I do believe as attorneys we all have a pretty good handle on the ins and outs of attorney-client privilege. It’s not been an issue for me. What concerns me more is in not knowing how many attorneys know if their clients get it. Stated another way, are you certain that your clients truly understand how easily the attorney-client privilege can be lost or are you running with assumptions?
The reality is that we live and work in a world of instant gratification and instant communication. Why run to the rental store when we can instantly stream movies, music, and TV any time of the day or night? Heck, by the time a news story is reported on the evening news, it’s old news because the story broke on Twitter hours before. Want to share how cute your kids look or the scenic view currently before you while on vacation? Due to the ever present smart phone, computer tablet, or pocket digital camera, photos and video can be taken and posted for the world to see in a matter of seconds. Just look at the success of Instagram! Our ability to share and consume information on a grand scale has never been greater. Certainly reasonable minds will disagree as to whether this is a good thing; but that’s not the point. My desire is to look at one unintended consequence, which is the ability of clients to lose attorney-client privilege faster and easier than ever.
Is this a problem that lawyers should be concerned about? Absolutely! Clients have already shared what they discussed with their attorney on a variety of social media sites to include Facebook and Twitter. Given that the younger generation seems to have stopped caring about privacy at all, I suspect that the frequency of such missteps will only continue to grow. While you can’t and shouldn’t have to continuously monitor what your clients do online, you must not forget what being in the role of an attorney means. Among other things, it means you’re to reasonably consult with clients about the means by which the client’s objectives are to be accomplished and you are to explain a matter to the extent reasonably necessary to permit a client to make informed decisions regarding the representation.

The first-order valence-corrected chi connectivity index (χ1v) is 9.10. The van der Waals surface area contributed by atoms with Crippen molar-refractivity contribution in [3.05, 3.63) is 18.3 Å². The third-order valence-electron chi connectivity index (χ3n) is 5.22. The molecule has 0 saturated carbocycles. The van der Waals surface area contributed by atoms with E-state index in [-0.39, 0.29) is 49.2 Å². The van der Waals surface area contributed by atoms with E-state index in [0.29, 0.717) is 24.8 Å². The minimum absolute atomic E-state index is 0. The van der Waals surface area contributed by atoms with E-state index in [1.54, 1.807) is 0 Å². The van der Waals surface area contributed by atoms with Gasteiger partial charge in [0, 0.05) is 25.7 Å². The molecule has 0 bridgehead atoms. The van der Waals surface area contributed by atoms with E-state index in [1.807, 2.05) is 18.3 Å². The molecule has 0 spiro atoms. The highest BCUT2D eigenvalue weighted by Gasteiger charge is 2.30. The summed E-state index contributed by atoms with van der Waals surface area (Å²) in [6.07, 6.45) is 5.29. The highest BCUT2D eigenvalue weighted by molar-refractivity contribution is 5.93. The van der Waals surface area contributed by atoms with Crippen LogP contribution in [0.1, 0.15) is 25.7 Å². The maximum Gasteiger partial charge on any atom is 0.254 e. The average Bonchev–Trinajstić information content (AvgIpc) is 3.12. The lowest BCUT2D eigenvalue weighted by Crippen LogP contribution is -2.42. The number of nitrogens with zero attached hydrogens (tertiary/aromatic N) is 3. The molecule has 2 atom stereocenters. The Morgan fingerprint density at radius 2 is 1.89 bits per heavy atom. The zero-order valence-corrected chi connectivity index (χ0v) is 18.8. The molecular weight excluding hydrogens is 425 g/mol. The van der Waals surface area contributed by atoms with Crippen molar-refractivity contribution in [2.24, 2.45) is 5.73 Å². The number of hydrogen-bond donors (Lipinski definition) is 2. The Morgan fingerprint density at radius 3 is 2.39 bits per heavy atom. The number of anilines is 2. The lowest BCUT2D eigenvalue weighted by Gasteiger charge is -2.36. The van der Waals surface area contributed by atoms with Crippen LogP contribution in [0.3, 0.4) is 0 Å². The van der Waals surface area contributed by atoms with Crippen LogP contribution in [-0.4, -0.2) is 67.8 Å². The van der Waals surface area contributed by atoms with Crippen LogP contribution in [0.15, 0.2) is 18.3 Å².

Of course, the above is in reference to Rule 1.4 of our Rules of Professional Conduct, which is the rule regarding communication with clients. I view this rule as reminding lawyers of the importance of seeing that their clients are fully informed about all aspects of their matter. This includes making certain that your clients understand how their own actions or inactions outside of your law office might impact their case. Again, you are the lawyer and your clients expect you to tell them all that they need to know, which in this day and age includes making sure that they don’t do stupid when it comes to participating in social media during the course of representation. With this in mind, I offer the following thoughts as a starting point toward bringing this concern into focus for your own practice. You should consider making sure that your clients know the following at a minimum and, of course, there is value in documenting such.
First, remind your clients that there should be no talking about their case with others. Let them know that if they share in a post on Facebook; in an email to a friend; or simply tell a family member, their coworker or neighbor that you said one aspect of their case is particularly weak then their opponent’s lawyer could force you and your client to reveal all communications about that aspect of the matter. This could even be worse if your client, be it an individual or entity, actually took a letter, email or other communication to an ad agency, accountant, or financial planner to discuss the ramifications of the advice you have given them. By the same token make certain that your clients understand that a problem is created if you and your client discuss their legal issue in the presence of someone who is not a client in the same matter, be it a friend, parent, or business consultant of some sort. Think this through as discussions are occurring more and more in very nontraditional ways. For example, consider discussions that occur via text message, email, or on Skype. Who might be viewing these? Was anyone blind copied in? It is so easy to hit forward and send to keep the family up to speed on the latest spin in an ongoing divorce saga. These kinds of missteps should not happen and, as the lawyer, it is your responsibility to make certain your clients at least understand the potential fallout if they do these things.